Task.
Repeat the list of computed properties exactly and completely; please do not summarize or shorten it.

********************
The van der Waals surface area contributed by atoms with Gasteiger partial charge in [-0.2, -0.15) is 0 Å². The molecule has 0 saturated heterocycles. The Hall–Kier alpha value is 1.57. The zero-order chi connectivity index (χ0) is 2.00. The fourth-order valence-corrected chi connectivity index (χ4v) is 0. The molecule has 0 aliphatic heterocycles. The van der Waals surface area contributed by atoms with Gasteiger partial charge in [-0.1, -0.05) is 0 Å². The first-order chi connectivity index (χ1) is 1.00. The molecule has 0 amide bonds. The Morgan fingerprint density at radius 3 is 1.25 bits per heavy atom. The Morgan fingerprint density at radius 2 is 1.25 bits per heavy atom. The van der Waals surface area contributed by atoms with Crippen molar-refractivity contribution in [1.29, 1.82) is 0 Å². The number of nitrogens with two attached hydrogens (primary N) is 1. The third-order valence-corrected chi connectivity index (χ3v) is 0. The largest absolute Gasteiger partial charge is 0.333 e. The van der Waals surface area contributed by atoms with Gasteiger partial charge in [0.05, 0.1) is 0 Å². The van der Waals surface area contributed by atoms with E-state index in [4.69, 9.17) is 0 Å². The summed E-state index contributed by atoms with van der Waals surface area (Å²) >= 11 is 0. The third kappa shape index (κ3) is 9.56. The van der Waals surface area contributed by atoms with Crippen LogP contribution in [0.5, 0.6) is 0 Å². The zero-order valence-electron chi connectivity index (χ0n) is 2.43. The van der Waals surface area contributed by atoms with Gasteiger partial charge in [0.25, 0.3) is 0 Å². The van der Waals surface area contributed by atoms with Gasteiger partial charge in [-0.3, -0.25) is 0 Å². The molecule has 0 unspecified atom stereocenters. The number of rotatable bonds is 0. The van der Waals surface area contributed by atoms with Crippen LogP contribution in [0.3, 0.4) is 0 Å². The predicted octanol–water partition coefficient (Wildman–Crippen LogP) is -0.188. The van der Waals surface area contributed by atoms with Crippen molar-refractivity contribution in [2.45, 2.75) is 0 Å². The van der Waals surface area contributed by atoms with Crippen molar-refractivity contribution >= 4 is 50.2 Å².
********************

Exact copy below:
The van der Waals surface area contributed by atoms with Gasteiger partial charge in [-0.2, -0.15) is 0 Å². The molecule has 0 saturated heterocycles. The Hall–Kier alpha value is 1.57. The zero-order chi connectivity index (χ0) is 2.00. The fourth-order valence-corrected chi connectivity index (χ4v) is 0. The molecule has 0 aliphatic heterocycles. The van der Waals surface area contributed by atoms with Gasteiger partial charge in [-0.1, -0.05) is 0 Å². The first-order chi connectivity index (χ1) is 1.00. The molecule has 0 amide bonds. The Morgan fingerprint density at radius 3 is 1.25 bits per heavy atom. The Morgan fingerprint density at radius 2 is 1.25 bits per heavy atom. The van der Waals surface area contributed by atoms with Crippen molar-refractivity contribution in [1.29, 1.82) is 0 Å². The number of nitrogens with two attached hydrogens (primary N) is 1. The third-order valence-corrected chi connectivity index (χ3v) is 0. The largest absolute Gasteiger partial charge is 0.333 e. The van der Waals surface area contributed by atoms with Gasteiger partial charge in [0.05, 0.1) is 0 Å². The van der Waals surface area contributed by atoms with E-state index in [4.69, 9.17) is 0 Å². The summed E-state index contributed by atoms with van der Waals surface area (Å²) >= 11 is 0. The third kappa shape index (κ3) is 9.56. The van der Waals surface area contributed by atoms with Crippen LogP contribution in [0.5, 0.6) is 0 Å². The zero-order valence-electron chi connectivity index (χ0n) is 2.43. The van der Waals surface area contributed by atoms with Gasteiger partial charge in [0.25, 0.3) is 0 Å². The van der Waals surface area contributed by atoms with Gasteiger partial charge in [-0.3, -0.25) is 0 Å². The molecule has 0 unspecified atom stereocenters. The number of rotatable bonds is 0. The van der Waals surface area contributed by atoms with Crippen LogP contribution in [0.3, 0.4) is 0 Å². The predicted octanol–water partition coefficient (Wildman–Crippen LogP) is -0.188. The van der Waals surface area contributed by atoms with Crippen molar-refractivity contribution in [2.45, 2.75) is 0 Å². The van der Waals surface area contributed by atoms with Crippen molar-refractivity contribution >= 4 is 50.2 Å².